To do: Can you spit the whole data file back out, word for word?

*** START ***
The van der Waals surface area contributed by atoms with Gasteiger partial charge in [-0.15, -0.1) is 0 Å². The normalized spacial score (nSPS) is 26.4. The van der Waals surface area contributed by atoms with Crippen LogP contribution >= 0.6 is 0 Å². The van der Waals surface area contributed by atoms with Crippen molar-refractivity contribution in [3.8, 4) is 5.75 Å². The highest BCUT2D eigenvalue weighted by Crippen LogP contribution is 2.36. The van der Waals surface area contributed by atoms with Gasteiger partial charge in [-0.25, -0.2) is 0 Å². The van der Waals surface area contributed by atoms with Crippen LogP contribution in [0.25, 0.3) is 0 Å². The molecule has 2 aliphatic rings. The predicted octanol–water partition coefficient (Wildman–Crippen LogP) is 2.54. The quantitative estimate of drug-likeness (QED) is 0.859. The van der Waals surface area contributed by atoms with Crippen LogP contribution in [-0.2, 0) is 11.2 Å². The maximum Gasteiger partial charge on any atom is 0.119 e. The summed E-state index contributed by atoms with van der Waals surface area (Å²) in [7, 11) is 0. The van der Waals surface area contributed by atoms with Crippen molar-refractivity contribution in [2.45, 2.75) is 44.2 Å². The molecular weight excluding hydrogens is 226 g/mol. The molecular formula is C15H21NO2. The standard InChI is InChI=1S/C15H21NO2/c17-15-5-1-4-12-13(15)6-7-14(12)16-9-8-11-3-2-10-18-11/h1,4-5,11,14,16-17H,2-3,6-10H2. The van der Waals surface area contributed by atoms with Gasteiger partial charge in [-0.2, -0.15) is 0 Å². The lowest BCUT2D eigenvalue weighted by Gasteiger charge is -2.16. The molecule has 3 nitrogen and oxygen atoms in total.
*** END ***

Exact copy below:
The van der Waals surface area contributed by atoms with Gasteiger partial charge in [-0.15, -0.1) is 0 Å². The normalized spacial score (nSPS) is 26.4. The van der Waals surface area contributed by atoms with Crippen LogP contribution >= 0.6 is 0 Å². The van der Waals surface area contributed by atoms with Crippen molar-refractivity contribution in [3.8, 4) is 5.75 Å². The highest BCUT2D eigenvalue weighted by Crippen LogP contribution is 2.36. The van der Waals surface area contributed by atoms with Gasteiger partial charge in [-0.25, -0.2) is 0 Å². The van der Waals surface area contributed by atoms with Crippen LogP contribution in [0.25, 0.3) is 0 Å². The molecule has 2 aliphatic rings. The predicted octanol–water partition coefficient (Wildman–Crippen LogP) is 2.54. The quantitative estimate of drug-likeness (QED) is 0.859. The van der Waals surface area contributed by atoms with Crippen LogP contribution in [-0.2, 0) is 11.2 Å². The maximum Gasteiger partial charge on any atom is 0.119 e. The summed E-state index contributed by atoms with van der Waals surface area (Å²) in [7, 11) is 0. The van der Waals surface area contributed by atoms with Crippen molar-refractivity contribution in [2.45, 2.75) is 44.2 Å². The molecular weight excluding hydrogens is 226 g/mol. The molecular formula is C15H21NO2. The standard InChI is InChI=1S/C15H21NO2/c17-15-5-1-4-12-13(15)6-7-14(12)16-9-8-11-3-2-10-18-11/h1,4-5,11,14,16-17H,2-3,6-10H2. The van der Waals surface area contributed by atoms with Gasteiger partial charge in [-0.2, -0.15) is 0 Å². The lowest BCUT2D eigenvalue weighted by Gasteiger charge is -2.16. The molecule has 3 nitrogen and oxygen atoms in total.